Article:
Craft v. Commonwealth

Annotate this Case

343 S.W.2d 150 (1961)

R. R. CRAFT, Commonwealth Attorney, Appellant, v. COMMONWEALTH of Kentucky, Appellee.

Court of Appeals of Kentucky.

February 10, 1961.

J. Smith Hays, Jr., Winchester, for appellant.

John B. Breckinridge Atty. Gen., William A. Watson, Asst. Atty. Gen., for appellee.

*151 MOREMEN, Judge.

The Jessamine Circuit Court adopted rules of practice which became effective on September 1, 1960. Rule XVI reads as follows:

"16.01. Notice of Intention to Try. In any criminal case which was not tried during the term in which the indictment was returned, the commonwealth's attorney shall give notice to defendant's counsel of his intention to try said case at least ten (10) days before the trial date. Failure to seasonably give such notice shall be grounds for a continuance. "16.02. Copy of Indictment. A true copy of each indictment returned by a grand jury shall be made by the Commonwealth for each defendant in a criminal case, and same shall be furnished by the clerk to defendant's counsel upon request."

The commonwealth's attorney refused to comply with the requirements of the rule of practice.

The court, on its own motion, issued a rule requiring the commonwealth's attorney to show cause why he should not be punished for contempt of court. His response was, in substance, that the rules of the Jessamine Circuit Court were adopted under CR 83; that the Kentucky Rules of Civil Procedure are applicable to civil cases and since Rule XVI of the Jessamine Circuit Court attempts to regulate practice in criminal cases, it is void.

The court found the response to be insufficient and adjudged that respondent was in contempt of court. This appeal is from that judgment.

Subsection 1(c) of KRS 21.060 has been construed to mean that an appeal may be taken from a judgment punishing for contempt in order to determine whether the punishment declared was illegally imposed or was excessive not the guilt or innocence of the one punished. Ketcham v. Commonwealth, 204 Ky. 168, 263 S.W. 725; and Adams v. Gardner, 176 Ky. 252, 195 S.W. 412.

We believe that appellant's response to the contempt rule overlooks the fact that it has generally been recognized that courts (even without express authority given by the constitution, statute, or rule of a supreme court of a state) have inherent power to prescribe rules to regulate their proceedings and to facilitate the administration of justice. 110 A.L.R. 23.

In Warfield Natural Gas Co. v. Allen, 236 Ky. 358, 33 S.W.2d 34, 35, we said:

"To accomplish the above ends, and as an aid in the orderly dispatch of litigation, courts are vested with the right to adopt and promulgate reasonable rules for the guidance of litigants and their counsel and which they are as much under duty to observe as if the rules had been created by statutory enactment in the form of a Code of Practice. Such right of adoption and promulgation inheres to an appellate court the same as it does to a trial court * * *."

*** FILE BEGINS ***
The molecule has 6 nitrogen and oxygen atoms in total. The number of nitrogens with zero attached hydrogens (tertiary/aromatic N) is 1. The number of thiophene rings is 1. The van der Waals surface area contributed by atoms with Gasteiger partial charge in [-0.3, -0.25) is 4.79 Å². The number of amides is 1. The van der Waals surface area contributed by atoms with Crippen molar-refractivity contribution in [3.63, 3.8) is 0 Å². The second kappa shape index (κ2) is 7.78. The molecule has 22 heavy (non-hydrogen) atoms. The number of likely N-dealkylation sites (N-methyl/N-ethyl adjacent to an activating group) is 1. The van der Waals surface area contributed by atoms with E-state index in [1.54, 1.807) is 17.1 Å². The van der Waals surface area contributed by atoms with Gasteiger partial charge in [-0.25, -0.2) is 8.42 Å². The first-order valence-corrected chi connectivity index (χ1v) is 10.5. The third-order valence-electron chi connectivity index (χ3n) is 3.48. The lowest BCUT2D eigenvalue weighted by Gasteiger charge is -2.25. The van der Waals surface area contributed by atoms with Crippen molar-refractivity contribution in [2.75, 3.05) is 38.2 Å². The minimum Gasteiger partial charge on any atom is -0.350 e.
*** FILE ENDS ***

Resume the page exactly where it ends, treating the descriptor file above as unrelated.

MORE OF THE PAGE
When we say that an express constitutional grant of rule-making power is unnecessary we do not mean that the rule-making power does not flow from that instrument. The fountain source of that power is in the act of division of powers among the three branches of the government (158 A.L.R. 707) and the grant of judicial power to the courts by the constitution carries with it, as a necessary incident, the right to make that power effective in the administration of justice.

We have acknowledged that it is the duty of the courts to accept legislative cooperation in making the judiciary more effective, but only as stated in Burton v. Mayer, 274 Ky. 263, 118 S.W.2d 547, 549:

"So long as the rules of practice fixed by the Legislature accord with the *152 proper and effective administration of justice, they should be, and they are, followed to the letter. No other rule will accord with the duty of each of the three branches of government so to coordinate its administration as to carry into effect the purposes of the Constitution. Where, however, a situation arises in which the administration of justice is impaired or the general rules of practice are unworkable the duty undoubtedly rests on the courts to draw upon the reserve of their inherent power, not in the assertion of a domination over other co-ordinate branches of government, but in co-operation with the legislative and executive branches to carry out the purposes of the Constitution."

Thus, the circuit court and this court have the power to formulate rules for the fair administration of justice aside from additional grant or limitation by the legislature.

We interpret Section 16.01 of Rule XVI to mean not that the commonwealth's attorney is irrevocably bound by a notice of this intention to try a case upon a certain day (because unusual circumstances could justify continuance on the commonwealth's motion even after the notice had been served) but to mean that if the commonwealth's attorney does not serve such notice, the defendant has an absolute ground for continuance.

We think the requirement of Section 16.02 is reasonable but we direct the attention of those who rely upon that rule to the opinion in the case of Roberts v. Commonwealth, Ky., 317 S.W.2d 181.

The circuit court properly declared the rule to be absolute and the judgment is affirmed.